Any state that is helpless to defend itself or its citizens against those who wish to commit crimes within its borders is a failed state. The government of the island of Jamaica is desperately trying to face up to this paramount responsibility. The Jamaica Constabulary Force and the Jamaica Defence Force have been confronting lawlessness over the past two days at the cost of, at least, 49 Jamaican lives. Some reports set the death toll at 60, including a child. In addition, 211 people including six women have been detained.
Police stations in Kingston have been firebombed and the access road between Kingston and the international airport has been closed from time to time because of gunfire. There have also been reports of fighting in other slum areas in Kingston and the former capital, Spanish Town.
At the centre of this latest flare up in violence on the Caribbean island is Christopher “Dudus” Coke, a man who the United States government alleges is one of the world’s most dangerous criminals, responsible for trafficking cannabis and crack cocaine around the Caribbean, North America and the United Kingdom.
Coke is resisting arrest and extradition to the United States to face drug charges. Curiously, his father Lester Coke, who was a leader of a gang called “Shower Posse,” died in 1992 in a fire that mysteriously broke out in his prison cell where he was awaiting extradition to the United States on drug charges.
Apparently, Dudus Coke replaced his father and is running the Shower Posse that in the 1980s was blamed for more than 1,000 murders. Until recently, Coke allegedly enjoyed the protection of the ruling Labour party. The Jamaican prime minister, Bruce Golding, represents the local constituency of Tivoli Gardens, the epicenter of the violence.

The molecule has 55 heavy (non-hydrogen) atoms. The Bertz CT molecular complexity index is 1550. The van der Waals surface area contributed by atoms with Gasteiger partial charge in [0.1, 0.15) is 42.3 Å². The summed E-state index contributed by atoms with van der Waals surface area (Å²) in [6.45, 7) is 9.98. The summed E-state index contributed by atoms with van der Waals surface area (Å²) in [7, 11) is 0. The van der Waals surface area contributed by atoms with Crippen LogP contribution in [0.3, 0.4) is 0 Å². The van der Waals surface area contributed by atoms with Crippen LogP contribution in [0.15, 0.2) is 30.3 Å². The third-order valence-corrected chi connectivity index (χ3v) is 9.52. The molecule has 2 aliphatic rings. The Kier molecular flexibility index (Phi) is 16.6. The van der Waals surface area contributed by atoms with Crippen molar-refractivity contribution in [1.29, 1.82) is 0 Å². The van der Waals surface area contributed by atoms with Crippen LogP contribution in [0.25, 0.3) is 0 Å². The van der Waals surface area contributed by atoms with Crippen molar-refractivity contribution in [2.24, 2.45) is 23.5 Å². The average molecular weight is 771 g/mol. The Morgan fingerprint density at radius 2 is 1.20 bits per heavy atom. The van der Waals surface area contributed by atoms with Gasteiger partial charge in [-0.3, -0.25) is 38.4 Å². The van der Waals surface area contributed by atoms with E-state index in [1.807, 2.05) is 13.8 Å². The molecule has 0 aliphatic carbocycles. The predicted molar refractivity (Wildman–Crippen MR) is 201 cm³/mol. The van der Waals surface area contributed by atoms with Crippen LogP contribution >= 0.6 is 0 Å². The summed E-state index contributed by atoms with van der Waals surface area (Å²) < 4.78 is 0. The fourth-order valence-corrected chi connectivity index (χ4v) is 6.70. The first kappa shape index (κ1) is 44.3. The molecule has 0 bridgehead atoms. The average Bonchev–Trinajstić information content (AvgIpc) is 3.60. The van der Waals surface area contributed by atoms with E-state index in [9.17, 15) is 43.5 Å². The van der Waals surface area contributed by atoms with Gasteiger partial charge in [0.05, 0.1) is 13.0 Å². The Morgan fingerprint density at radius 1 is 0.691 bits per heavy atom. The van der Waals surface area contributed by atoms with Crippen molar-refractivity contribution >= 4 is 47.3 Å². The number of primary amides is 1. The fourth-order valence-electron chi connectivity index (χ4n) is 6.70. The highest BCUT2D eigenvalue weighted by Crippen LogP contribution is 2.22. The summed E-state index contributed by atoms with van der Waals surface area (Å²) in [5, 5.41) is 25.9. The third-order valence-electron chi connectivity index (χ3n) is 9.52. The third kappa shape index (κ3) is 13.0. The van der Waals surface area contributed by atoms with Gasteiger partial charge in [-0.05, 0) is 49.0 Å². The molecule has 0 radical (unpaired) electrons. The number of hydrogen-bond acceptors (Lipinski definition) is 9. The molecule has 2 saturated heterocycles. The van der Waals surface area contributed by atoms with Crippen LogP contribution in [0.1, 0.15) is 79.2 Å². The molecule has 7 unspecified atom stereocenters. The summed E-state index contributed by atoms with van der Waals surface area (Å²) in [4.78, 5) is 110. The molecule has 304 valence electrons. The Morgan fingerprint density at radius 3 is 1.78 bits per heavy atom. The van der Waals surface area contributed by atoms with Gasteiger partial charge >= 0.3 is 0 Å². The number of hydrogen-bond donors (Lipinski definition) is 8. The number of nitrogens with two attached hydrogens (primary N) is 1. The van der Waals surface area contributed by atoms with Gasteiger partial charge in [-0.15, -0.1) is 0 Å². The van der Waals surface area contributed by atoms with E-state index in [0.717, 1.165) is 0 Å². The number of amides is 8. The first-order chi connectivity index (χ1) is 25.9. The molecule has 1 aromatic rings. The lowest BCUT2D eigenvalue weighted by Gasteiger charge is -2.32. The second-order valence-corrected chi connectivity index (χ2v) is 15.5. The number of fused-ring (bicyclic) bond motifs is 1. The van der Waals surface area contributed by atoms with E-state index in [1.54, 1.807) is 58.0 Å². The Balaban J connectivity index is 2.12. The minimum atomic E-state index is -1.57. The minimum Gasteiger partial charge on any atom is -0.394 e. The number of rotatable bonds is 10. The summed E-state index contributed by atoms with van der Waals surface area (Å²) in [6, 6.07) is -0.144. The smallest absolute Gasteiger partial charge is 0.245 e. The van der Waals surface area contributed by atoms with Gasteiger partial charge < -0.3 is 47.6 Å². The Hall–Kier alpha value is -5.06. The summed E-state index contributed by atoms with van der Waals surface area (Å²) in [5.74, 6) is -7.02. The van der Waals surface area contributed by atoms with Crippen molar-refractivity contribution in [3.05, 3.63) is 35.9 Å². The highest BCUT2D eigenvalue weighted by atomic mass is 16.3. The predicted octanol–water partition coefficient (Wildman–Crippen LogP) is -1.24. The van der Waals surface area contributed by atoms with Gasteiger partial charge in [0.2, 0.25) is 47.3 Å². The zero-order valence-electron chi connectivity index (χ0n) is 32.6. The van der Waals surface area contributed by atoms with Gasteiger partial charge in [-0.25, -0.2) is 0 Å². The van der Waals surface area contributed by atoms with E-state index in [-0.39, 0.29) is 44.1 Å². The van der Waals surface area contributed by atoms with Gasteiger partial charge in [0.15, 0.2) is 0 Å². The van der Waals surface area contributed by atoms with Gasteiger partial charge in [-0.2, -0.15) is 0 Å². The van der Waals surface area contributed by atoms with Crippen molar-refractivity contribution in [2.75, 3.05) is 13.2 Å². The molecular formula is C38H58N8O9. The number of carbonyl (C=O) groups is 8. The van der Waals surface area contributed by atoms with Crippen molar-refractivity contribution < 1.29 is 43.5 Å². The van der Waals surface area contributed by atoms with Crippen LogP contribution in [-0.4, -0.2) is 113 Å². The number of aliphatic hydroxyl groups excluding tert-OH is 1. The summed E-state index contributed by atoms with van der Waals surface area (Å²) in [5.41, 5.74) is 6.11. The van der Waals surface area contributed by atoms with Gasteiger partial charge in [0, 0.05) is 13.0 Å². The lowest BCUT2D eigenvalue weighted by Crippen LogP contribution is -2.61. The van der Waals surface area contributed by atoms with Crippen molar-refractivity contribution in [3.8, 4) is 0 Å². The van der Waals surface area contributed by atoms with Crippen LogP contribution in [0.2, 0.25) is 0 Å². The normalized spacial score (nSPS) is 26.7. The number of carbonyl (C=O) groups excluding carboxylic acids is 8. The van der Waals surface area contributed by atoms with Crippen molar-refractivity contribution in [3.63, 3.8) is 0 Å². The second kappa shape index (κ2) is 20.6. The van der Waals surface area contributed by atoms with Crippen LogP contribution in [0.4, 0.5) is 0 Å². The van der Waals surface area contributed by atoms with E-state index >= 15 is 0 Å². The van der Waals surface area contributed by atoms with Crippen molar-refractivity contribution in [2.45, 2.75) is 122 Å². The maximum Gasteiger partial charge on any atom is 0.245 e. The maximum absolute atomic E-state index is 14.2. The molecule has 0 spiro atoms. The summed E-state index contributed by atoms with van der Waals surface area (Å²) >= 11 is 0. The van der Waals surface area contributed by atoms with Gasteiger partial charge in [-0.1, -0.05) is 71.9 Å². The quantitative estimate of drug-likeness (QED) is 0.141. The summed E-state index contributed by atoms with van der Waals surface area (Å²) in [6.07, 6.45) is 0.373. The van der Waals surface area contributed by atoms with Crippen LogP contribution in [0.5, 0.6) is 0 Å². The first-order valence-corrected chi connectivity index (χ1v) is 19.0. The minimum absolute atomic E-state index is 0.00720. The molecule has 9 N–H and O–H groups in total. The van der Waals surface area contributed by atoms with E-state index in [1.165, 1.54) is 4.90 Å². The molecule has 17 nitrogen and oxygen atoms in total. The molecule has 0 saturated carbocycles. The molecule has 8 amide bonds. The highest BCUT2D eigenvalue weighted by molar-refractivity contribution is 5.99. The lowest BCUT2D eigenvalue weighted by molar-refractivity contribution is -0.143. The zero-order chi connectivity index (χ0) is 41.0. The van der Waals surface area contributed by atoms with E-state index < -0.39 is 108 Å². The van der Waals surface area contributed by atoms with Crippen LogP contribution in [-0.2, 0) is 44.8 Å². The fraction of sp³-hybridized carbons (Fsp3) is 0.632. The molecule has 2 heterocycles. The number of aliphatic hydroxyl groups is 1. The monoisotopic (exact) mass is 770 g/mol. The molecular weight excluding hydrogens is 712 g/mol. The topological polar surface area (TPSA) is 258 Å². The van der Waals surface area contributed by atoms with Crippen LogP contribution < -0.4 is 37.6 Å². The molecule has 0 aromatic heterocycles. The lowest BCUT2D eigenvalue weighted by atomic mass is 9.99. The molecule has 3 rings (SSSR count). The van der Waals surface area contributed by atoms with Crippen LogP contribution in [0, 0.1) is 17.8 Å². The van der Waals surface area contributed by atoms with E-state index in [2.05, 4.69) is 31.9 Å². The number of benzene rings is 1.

The power and influence of the Shower Posse and similar criminal gangs stem from their affiliation with the Jamaican Labour Party (JLP), currently Jamaica’s ruling party. These and rival gangs working for the the Peoples National Party (PNP) were armed by politicians in the 1970 and 1980s to do their bidding during elections and in return were protected from the authorities.
It was not long before these political gangs turned to robbery and drug trafficking in Jamaica, the UK, the US and in Canada. And in Jamaica, at least, they continued to receive the protection of the two main official political parties.
Earlier this month in Ontario, in a sweep involving 1,000 police officers and 78 arrests, police connected the same Shower Posse to Toronto criminal gangs in a crime network that allegedly extends from Windsor to Sault Ste. Marie. At that time, police said that the Shower Posse brokered the sale of drugs shipped through the Caribbean to Toronto street gangs.
Should Dudus Coke eventually be captured, I doubt he’ll be handed over to the Americans. The more likely outcome is that he’ll meet a fate similar to that of his father because, like his father, he knows too much.
So when you hear Jamaican politicians deploring the violence that now grips the island, pay no heed to their laments, for it is they that are to blame. The partnership between the posses and the politicians has been well known for decades. It was not a secret.
Jamaican politicians unleashed an uncontrollable force that quickly became armed criminal gangs that preyed on the Jamaican population, and Jamaican voters condoned this despicable practice by tolerating it for over thirty years.
Sadly innocents have and will die, but as the idiom goes: as you sow so shall you reap.